Amid Israel's massive aerial bombardment of Gaza, accusations of anti-Semitism at demonstrations for Palestine are mounting. But some instances were later revealed to have been distorted or exaggerated. The increasingly accepted official "working definition of anti-Semitism" dangerously muddies the water by explicitly conflating anti-Zionism and Jew-hatred. Media questioning of the claims of the Israeli military has even been compared to Holocaust denial. Yet actual, unambiguous Jew-hatred is meanwhile much in evidence, in America and Europe alike. This raises the imperative on activists to genuinely grapple with the distinction, rather than merely dismissing anti-Semitism as Zionist propaganda—which is, ironically, itself an anti-Semitic response. In Episode 201 of the CounterVortex podcast, Bill Weinberg explores the dilemma. Listen on SoundCloud or via Patreon.
The Netherlands and Canada jointly submitted a case against Syria to the International Court of Justice (ICJ) June 8, accusing the Damascus regime of committing numerous violations of international law, including torture, since the beginning of the country's civil conflict in 2011. The primary objective of the application is ICJ action compelling Syria to desist from any future use of torture. If the ICJ finds that it possesses authority to rule on the matter, it will mark the first instance of an international court adjudicating Syrian torture allegations.
NATO on Oct. 17 opened an annual exercise to test nuclear deterrence capabilities in Europe, with the participation of 14 of the 30 member countries. The drill, this year dubbed "Steadfast Noon," will run two weeks and involve 60 aircraft. "As in previous years, US B-52 long-range bombers will take part; this year, they will fly from Minot Air Base in North Dakota," NATO said in a statement. "Training flights will take place over Belgium, which is hosting the exercise, as well as over the North Sea and the United Kingdom."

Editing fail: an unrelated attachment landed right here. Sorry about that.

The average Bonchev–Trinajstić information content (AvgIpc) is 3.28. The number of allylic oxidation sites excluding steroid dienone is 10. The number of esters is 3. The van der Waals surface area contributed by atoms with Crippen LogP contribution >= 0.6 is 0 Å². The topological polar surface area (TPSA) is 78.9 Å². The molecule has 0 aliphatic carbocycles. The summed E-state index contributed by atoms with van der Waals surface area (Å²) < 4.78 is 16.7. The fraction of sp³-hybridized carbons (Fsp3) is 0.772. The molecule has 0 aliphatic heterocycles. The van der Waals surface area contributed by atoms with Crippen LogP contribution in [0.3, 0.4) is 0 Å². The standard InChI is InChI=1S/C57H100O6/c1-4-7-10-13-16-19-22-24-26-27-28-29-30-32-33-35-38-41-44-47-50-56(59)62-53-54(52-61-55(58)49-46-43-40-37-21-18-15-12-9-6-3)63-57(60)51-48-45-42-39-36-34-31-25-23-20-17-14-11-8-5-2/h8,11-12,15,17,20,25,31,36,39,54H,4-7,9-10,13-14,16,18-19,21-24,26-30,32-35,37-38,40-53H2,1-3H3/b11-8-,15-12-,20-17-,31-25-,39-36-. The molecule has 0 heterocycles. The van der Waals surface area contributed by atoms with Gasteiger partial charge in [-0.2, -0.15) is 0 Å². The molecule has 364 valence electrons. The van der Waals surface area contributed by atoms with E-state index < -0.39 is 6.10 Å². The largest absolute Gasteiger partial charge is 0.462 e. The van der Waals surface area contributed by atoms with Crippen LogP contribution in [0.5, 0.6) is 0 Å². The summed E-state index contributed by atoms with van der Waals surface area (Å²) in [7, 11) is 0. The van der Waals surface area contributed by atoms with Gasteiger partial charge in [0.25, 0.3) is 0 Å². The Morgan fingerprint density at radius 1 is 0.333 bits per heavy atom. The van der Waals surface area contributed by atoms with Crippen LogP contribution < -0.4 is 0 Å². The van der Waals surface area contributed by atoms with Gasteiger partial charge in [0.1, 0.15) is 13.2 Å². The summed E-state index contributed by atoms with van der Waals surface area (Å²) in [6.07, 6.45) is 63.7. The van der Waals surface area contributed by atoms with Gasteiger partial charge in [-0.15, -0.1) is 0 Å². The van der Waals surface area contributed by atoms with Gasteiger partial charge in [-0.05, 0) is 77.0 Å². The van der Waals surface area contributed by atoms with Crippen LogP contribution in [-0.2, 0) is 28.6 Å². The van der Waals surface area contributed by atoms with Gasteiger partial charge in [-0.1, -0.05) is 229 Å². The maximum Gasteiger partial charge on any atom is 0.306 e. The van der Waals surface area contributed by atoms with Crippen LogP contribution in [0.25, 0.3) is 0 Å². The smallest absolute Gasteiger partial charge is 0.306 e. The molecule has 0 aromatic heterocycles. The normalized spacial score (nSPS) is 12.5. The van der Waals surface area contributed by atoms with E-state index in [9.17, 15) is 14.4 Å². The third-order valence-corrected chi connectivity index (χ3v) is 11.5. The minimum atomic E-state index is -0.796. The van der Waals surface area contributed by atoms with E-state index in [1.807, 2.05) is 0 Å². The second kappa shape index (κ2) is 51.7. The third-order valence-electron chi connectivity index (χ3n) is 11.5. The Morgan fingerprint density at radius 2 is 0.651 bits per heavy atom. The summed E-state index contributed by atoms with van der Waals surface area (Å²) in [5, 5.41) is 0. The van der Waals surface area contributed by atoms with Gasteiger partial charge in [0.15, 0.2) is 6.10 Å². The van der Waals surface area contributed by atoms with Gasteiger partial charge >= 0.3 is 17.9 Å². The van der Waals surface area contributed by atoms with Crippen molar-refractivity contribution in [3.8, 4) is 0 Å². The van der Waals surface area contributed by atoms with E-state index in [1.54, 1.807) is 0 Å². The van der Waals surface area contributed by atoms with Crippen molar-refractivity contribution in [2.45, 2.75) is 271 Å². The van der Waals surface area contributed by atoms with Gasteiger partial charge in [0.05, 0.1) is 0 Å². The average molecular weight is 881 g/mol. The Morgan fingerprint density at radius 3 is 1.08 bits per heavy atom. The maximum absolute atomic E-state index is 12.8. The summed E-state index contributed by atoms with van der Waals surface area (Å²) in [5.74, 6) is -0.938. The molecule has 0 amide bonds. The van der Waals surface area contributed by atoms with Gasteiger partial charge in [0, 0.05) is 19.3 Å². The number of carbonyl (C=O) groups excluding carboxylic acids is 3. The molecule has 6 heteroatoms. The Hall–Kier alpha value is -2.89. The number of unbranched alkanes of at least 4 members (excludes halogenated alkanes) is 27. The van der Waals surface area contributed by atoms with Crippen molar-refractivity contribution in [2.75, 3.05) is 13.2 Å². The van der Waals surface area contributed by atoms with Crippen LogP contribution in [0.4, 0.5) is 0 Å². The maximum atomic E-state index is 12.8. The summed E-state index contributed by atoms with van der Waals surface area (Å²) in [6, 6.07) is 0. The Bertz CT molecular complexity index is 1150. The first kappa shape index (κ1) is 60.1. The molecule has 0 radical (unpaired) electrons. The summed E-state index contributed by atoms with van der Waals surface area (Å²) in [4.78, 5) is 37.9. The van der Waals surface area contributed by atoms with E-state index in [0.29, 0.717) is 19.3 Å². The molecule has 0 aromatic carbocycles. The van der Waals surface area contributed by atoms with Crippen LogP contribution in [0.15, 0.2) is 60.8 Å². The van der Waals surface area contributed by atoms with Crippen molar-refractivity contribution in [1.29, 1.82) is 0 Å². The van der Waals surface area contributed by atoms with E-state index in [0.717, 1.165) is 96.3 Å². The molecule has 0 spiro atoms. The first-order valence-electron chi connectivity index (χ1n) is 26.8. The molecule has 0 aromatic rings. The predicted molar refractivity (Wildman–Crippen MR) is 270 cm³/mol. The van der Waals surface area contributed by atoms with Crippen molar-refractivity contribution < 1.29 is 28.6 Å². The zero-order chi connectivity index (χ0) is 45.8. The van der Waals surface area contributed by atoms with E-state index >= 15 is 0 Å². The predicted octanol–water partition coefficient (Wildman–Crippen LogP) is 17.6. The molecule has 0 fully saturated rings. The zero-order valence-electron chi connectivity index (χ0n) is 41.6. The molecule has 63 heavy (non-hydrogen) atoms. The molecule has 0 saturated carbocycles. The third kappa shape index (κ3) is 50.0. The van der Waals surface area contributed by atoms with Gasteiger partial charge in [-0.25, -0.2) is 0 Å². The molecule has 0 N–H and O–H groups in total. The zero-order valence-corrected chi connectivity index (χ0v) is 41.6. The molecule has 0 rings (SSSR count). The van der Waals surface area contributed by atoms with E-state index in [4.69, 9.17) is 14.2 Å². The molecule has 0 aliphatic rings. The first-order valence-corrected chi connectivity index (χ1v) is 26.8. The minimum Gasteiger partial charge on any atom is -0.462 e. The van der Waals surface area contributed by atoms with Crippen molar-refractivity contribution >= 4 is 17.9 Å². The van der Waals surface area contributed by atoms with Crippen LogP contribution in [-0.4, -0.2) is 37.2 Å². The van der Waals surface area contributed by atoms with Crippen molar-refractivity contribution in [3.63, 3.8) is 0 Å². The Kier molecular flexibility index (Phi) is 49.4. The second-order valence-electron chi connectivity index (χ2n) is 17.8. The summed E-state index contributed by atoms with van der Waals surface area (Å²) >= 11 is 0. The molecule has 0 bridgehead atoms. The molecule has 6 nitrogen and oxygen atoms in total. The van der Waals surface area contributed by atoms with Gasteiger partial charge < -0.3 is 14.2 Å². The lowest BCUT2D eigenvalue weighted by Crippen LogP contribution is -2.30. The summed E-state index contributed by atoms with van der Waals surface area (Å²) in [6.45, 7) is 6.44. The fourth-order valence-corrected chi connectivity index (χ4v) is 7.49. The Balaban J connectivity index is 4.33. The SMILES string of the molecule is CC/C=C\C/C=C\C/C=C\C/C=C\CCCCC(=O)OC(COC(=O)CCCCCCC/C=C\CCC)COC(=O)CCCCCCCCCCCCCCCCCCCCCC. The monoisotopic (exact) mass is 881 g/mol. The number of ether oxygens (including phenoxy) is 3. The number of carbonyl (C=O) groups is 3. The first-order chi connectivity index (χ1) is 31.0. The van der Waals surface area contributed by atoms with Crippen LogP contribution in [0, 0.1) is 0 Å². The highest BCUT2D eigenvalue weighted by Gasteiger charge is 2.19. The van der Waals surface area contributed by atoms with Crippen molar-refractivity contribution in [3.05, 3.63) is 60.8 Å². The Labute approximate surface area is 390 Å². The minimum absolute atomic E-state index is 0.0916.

The arrest of Catalan rapper Pablo Hasél on charges of glorifying terrorism and insulting the monarchy has sparked angry protests in Barcelona, Madrid, Valencia and other Spanish cities. Facing charges in relation to his tweets and song lyrics, Hasél barricaded himself alongside supporters inside Catalonia's University of Lleida on Feb. 16. His supporters sprayed fire-extinguishers at troops when the building was raided later that day by the Catalan police force, the Mossos d'Esquadra. As he was led away, supporters shouted, "They will never silence us; death to the fascist state!" Hasél was turned over to Spanish authorities to begin serving a nine-month term. Angry protests immediately broke out, with several demonstrators arrested that night. Protests have continued throughout the week.
Iranian diplomat Assadollah Assadi and three Iranian-Belgians went on trial in Antwerp, Belgium, on Nov. 27, marking the first time an EU country has put an Iranian official on trial for terrorism. The four have been charged with planning an attack on a rally of the Paris-based National Council of Resistance of Iran (NCRI) in 2018. The NCRI is the political wing of the exiled Iranian opposition group, Mujahedin-e Khalq Organization (MEK), which is seeking to overthrow the Islamic Republic. Assadi served at Tehran's embassy in Vienna and is believed to have been working for Iran's Intelligence Ministry.
The Court of Cassation of Belgium on Jan. 28 upheld a lower court's judgement and ruled that the Kurdistan Workers Party (PKK) is not a "terrorist organization." The case, one of several in Belgium relating to the nature of the PKK, stems from an investigation into three local Kurdish supporters of the party by Belgian judicial authorities. The legality of the investigation was challenged, and in May 2017 the Court of Appeals ruled for the three activists. The Federal Prosecutor's appeal of this ruling has now been rejected. Speaking to Kurdish news agency ANF after the high court decision, one of the three targeted leaders, Zübeyir Aydar of the Brussels-based Kurdistan National Congress (KNK), said: "The Court of Cassation ruling recognizes the fact that the Kurdistan freedom struggle cannot be accused of terrorism, that what is in question is not terror but a war, and the PKK is a party of this war. This is a first in Europe and we hope it will set an example to other countries." A case has been pending since November 2018 before the European Court of Justice in Luxembourg challenging the European Union's listing of the PKK as a "terrorist organization."
After nine years of proceedings, a court in Belgium on March 8 acquitted multiple defendants accused of activities involving the Kurdistan Workers' Party (PKK). Belgian judicial authorities had requested that 36 individuals and companies be tried by a criminal court on charges of taking part in "terrorist activity." The Belgian Chamber of Indictment, however, blocked proceedings against all defendants, ruling that the PKK insurgency is an "internal armed conflict" within Turkey and, as such, neither the party nor its armed wing, the People's Defense Forces (HPG), may be considered a terrorist organization under Belgian law. The Turkish Foreign Ministry condemned the decision. (Kurdistan 24)